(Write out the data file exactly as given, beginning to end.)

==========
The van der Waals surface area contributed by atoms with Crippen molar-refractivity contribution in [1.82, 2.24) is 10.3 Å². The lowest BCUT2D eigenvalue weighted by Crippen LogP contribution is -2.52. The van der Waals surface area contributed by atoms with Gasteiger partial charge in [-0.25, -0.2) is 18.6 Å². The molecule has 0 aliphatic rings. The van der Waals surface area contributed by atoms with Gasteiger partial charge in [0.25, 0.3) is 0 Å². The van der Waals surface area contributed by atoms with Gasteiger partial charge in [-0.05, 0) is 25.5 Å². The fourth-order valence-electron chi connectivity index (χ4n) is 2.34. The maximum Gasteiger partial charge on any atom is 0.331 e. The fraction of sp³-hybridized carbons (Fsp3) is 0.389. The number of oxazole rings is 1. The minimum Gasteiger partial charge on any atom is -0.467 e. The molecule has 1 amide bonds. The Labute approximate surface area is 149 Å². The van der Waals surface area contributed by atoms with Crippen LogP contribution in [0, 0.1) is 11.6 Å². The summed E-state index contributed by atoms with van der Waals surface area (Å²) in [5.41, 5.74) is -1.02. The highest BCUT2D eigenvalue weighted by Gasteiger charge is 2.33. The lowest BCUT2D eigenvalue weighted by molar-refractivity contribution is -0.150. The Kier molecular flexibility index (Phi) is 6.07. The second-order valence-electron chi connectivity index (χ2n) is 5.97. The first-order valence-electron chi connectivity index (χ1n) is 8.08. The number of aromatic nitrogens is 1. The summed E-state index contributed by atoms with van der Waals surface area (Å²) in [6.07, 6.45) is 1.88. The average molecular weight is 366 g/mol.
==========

The van der Waals surface area contributed by atoms with Crippen molar-refractivity contribution in [1.82, 2.24) is 10.3 Å². The lowest BCUT2D eigenvalue weighted by Crippen LogP contribution is -2.52. The van der Waals surface area contributed by atoms with Gasteiger partial charge in [-0.25, -0.2) is 18.6 Å². The molecule has 0 aliphatic rings. The van der Waals surface area contributed by atoms with Gasteiger partial charge in [0.25, 0.3) is 0 Å². The van der Waals surface area contributed by atoms with Gasteiger partial charge in [-0.05, 0) is 25.5 Å². The fourth-order valence-electron chi connectivity index (χ4n) is 2.34. The maximum Gasteiger partial charge on any atom is 0.331 e. The fraction of sp³-hybridized carbons (Fsp3) is 0.389. The number of oxazole rings is 1. The minimum Gasteiger partial charge on any atom is -0.467 e. The molecule has 1 amide bonds. The Labute approximate surface area is 149 Å². The van der Waals surface area contributed by atoms with Crippen LogP contribution in [0, 0.1) is 11.6 Å². The summed E-state index contributed by atoms with van der Waals surface area (Å²) in [5.41, 5.74) is -1.02. The highest BCUT2D eigenvalue weighted by Gasteiger charge is 2.33. The lowest BCUT2D eigenvalue weighted by molar-refractivity contribution is -0.150. The Kier molecular flexibility index (Phi) is 6.07. The second-order valence-electron chi connectivity index (χ2n) is 5.97. The first-order valence-electron chi connectivity index (χ1n) is 8.08. The number of aromatic nitrogens is 1. The summed E-state index contributed by atoms with van der Waals surface area (Å²) in [6.07, 6.45) is 1.88. The average molecular weight is 366 g/mol.